The Football Association of Malaysia (FAM) is reported to be jittery about the country's team travelling to North Korea next month to take part in the Asia Cup qualifier. The fear for their safety comes after diplomatic relations between the two countries soured following the murder of Kim Jong-nam, the estranged half-brother of North Korean leader Kim Jong-un, in Kuala Lumpur in February.

The Malaysian team is scheduled to take part in a Group B match in Pyongyang on 8 June. But it is up to the Najib Razak government to decide whether the team should travel to the reclusive state, FAM chief Tunku Ismail Sultan Ibrahim said on Thursday (11 May).

"As FAM president, I do not agree at all that we should go to North Korea, but that decision lies with the Malaysian government and the sports minister," Tunku Ismail said in a statement.

"For me, the priority is the safety of Malaysian citizens. We have to make a decision to place the safety of our people at the top of the agenda..." he added.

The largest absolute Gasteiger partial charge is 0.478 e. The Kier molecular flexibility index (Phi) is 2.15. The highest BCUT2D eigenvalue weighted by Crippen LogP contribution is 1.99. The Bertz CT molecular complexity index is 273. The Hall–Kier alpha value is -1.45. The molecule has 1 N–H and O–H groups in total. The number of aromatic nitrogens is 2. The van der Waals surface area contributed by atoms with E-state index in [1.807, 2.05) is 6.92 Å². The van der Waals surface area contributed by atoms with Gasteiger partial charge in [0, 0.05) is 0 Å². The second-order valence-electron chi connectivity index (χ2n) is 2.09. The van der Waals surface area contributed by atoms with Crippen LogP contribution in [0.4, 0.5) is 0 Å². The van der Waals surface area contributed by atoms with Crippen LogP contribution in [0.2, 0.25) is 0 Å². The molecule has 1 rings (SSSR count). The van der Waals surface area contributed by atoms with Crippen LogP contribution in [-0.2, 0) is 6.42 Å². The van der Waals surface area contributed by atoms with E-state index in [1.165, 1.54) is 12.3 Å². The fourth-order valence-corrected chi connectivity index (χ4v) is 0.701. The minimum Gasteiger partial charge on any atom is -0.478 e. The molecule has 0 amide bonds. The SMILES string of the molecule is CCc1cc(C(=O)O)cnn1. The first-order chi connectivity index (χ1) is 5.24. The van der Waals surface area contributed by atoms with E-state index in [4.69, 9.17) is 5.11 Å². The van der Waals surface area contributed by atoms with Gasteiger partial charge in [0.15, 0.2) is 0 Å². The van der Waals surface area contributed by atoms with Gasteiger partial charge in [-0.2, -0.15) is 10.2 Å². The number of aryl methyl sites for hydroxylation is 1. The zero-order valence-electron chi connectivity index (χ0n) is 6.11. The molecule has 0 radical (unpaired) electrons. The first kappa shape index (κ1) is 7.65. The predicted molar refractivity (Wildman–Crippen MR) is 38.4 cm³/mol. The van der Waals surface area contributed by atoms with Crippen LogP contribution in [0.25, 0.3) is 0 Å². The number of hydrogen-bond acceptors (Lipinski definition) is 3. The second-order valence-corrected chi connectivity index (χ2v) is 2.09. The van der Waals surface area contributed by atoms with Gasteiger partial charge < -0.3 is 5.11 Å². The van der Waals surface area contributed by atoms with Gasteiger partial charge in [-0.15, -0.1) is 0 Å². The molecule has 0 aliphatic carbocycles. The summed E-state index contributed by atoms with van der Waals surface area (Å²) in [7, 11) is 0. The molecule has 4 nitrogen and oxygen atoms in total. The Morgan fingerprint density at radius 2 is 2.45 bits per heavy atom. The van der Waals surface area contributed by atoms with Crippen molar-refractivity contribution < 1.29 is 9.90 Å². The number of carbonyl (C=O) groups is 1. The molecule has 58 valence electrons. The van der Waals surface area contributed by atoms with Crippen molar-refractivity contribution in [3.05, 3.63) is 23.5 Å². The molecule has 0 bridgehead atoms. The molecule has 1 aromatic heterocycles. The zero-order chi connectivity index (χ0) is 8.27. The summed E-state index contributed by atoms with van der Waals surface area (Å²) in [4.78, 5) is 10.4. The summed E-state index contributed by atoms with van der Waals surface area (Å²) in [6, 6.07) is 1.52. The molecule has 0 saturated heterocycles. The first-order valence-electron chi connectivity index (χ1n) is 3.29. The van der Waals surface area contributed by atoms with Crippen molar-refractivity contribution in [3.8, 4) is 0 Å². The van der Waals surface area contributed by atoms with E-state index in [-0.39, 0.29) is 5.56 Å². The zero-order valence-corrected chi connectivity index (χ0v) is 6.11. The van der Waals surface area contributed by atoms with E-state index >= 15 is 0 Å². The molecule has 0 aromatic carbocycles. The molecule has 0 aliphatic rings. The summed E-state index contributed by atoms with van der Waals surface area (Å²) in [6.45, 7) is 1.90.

He reiterated his demand to conduct the match at a neutral venue, Reuters reported.

The team was originally scheduled to take part in the match on 28 March. However, a ban on Malaysians travelling to North Korea had prevented them from participating. The match had to be eventually rescheduled.

Both Kuala Lumpur and Pyongyang imposed travel restrictions in a tit-for-tat move following the killing of Kim. Malaysia even cancelled visa-free entry for North Koreans from March.

However, the bans are no longer in place and the Asian Football Confederation (AFC) announced the rescheduled dates earlier this week.

"As is known, the Malaysian government does not encourage the Harimau Malaya [the Malaysian team] to go to North Korea due to current diplomatic issues," the FAM chief said. "However, until now the Malaysian government has yet to issue a travel ban, only a travel advisory, and that is not enough for the AFC to change the venue of the match to a neutral venue."

Kim II Sung Stadium
North Korean leader Kim Jong-un watches a football match at Kim Il Sung Stadium, Pyongyang, North Korea Reuters

The situation could turn tricky for the Malaysian team if the AFC rejects FAM's request to play the match at a neutral venue. The Malaysian footballers would have to concede a 3-0 defeat and also be fined and banned from participating in the 2019 Asian Cup qualifier.

"The question is what can we do? I want this match to be played in a neutral venue to ensure the safety of our national players," Tunku Ismail added.